AGSM: nitayanan kiyapic ota (We’re Still Here) – On now – October 04 to November 17
October 4, 2019 to November 17, 2019
In spring 2019, two local artists were selected to participate in the Public Art Mentorship Program– an initiative that fosters artistic leadership in racialized and Indigenous artists living in Brandon. Reflecting on water rights, Missing and Murdered Indigenous Women, and the continuous Indigenous presence in the region, the two artists created new work to share their unique perspectives.
We’re still here, depicts an illustration created by Carly Morrisseau with the focus of sharing artwork that can be recognized by other Indigenous people through the use of Cree syllabics; a writing system used to depict Cree dialects. With the help of their mother, Diana Morrisseau, they had both decided on the phrase nitayānān kīyāpic ōta which in Cree translates to “we’re still here,” as a sign that indigeneity and indigenous artists/voices are still very much prevalent in today’s society. The image uses floral designs and patterns, showing stems and leaves to display reciprocity and interconnectedness at the suggestion of their mother due to how important and integral floral designs are presented in Indigenous beadwork, especially among Métis artists. By including floral designs in the artwork, it is also a way for them to show solidarity towards their ancestral background as a Métis and Cree artist. The cool hues are accentuated by a bright blue background to guide the viewer’s attention to the Cree syllabics which are done with white headings and black accents.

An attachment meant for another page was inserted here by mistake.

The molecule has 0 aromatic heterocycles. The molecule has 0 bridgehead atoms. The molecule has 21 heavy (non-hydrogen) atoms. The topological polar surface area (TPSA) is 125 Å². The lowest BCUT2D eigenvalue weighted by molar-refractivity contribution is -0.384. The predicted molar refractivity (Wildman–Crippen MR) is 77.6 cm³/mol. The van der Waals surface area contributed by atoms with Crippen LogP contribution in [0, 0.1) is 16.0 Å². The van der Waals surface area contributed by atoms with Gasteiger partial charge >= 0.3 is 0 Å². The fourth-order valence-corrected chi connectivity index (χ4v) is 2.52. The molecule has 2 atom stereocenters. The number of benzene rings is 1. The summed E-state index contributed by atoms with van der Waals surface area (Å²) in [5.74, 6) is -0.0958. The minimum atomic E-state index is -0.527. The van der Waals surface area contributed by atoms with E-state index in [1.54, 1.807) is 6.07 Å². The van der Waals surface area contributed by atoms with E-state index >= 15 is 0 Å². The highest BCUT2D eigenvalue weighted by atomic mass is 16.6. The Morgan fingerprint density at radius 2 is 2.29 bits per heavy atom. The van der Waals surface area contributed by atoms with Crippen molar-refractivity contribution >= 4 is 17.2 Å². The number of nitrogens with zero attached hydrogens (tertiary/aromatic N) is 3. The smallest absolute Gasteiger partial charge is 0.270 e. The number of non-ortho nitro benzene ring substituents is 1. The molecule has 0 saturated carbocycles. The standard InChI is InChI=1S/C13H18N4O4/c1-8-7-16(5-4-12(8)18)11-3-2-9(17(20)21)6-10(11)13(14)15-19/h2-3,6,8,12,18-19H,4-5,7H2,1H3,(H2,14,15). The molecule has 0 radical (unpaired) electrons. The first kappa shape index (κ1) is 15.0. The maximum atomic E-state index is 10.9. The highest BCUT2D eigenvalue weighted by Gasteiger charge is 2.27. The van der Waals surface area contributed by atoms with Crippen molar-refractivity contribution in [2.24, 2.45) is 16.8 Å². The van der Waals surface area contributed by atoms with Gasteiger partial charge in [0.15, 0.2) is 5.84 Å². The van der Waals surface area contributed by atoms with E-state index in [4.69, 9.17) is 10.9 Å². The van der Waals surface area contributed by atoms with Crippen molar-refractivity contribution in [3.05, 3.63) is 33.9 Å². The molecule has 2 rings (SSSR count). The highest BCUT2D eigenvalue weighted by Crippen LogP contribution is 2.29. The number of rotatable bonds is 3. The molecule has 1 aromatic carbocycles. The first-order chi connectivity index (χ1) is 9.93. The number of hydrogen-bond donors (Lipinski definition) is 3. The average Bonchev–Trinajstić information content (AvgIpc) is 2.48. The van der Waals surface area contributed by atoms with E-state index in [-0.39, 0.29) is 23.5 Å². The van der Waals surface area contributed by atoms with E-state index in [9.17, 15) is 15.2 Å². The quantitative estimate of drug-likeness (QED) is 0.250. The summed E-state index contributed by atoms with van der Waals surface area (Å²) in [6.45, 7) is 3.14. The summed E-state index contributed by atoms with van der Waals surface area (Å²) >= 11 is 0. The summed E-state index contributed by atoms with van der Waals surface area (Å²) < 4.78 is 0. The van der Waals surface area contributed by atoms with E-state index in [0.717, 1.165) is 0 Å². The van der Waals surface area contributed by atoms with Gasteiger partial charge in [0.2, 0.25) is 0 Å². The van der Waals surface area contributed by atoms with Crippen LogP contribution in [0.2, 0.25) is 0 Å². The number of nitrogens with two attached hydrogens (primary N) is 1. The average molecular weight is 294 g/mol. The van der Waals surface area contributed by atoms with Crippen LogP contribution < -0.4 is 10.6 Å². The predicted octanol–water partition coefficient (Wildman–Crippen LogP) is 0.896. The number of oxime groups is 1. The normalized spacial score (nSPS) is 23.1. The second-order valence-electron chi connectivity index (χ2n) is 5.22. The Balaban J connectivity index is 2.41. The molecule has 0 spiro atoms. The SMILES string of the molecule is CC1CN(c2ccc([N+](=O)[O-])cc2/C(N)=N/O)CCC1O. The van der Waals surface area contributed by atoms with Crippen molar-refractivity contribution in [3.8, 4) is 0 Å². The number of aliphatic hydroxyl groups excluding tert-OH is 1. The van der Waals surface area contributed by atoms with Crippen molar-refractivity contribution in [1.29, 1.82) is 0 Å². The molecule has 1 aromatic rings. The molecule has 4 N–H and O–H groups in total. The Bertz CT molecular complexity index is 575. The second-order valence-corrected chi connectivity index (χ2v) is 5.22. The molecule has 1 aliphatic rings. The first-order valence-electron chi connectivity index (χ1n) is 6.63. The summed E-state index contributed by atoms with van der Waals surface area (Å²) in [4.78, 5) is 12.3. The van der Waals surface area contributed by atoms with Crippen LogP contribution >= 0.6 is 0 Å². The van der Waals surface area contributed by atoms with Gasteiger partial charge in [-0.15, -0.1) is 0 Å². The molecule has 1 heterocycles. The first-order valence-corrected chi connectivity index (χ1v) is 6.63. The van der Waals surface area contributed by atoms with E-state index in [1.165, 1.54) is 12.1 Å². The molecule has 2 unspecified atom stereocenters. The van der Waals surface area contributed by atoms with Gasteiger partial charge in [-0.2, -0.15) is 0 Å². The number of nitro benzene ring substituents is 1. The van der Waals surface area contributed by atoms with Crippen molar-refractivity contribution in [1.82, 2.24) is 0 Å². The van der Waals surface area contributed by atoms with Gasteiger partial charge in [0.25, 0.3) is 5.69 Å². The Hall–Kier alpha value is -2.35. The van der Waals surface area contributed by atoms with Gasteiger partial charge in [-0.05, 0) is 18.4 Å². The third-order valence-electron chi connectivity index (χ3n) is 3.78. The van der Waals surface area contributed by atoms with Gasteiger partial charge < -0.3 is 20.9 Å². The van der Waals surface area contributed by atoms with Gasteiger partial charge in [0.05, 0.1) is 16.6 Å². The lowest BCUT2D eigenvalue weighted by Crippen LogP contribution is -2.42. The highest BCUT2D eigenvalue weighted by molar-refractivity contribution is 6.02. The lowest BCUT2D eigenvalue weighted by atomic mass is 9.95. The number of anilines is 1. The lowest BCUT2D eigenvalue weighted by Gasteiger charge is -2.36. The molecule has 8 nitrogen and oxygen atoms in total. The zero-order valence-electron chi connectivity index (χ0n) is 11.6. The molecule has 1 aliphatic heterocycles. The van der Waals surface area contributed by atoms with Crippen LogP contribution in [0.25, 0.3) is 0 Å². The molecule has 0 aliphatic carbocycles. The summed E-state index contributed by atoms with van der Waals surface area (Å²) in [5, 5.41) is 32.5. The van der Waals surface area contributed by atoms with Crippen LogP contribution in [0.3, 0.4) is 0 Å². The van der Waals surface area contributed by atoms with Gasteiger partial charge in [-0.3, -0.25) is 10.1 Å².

Carly Morrisseau is pursuing a BFA (Honors) with a major in Drawing and a minor in Native Studies at Brandon University. Their mediums include pencil, ink and their tablet’s stylus. They are interested in pursuing comics, illustration and different storytelling mediums. Morrisseau is teaching art classes at the Art Gallery of South Western Manitoba for the fall and has artwork kept in private collections.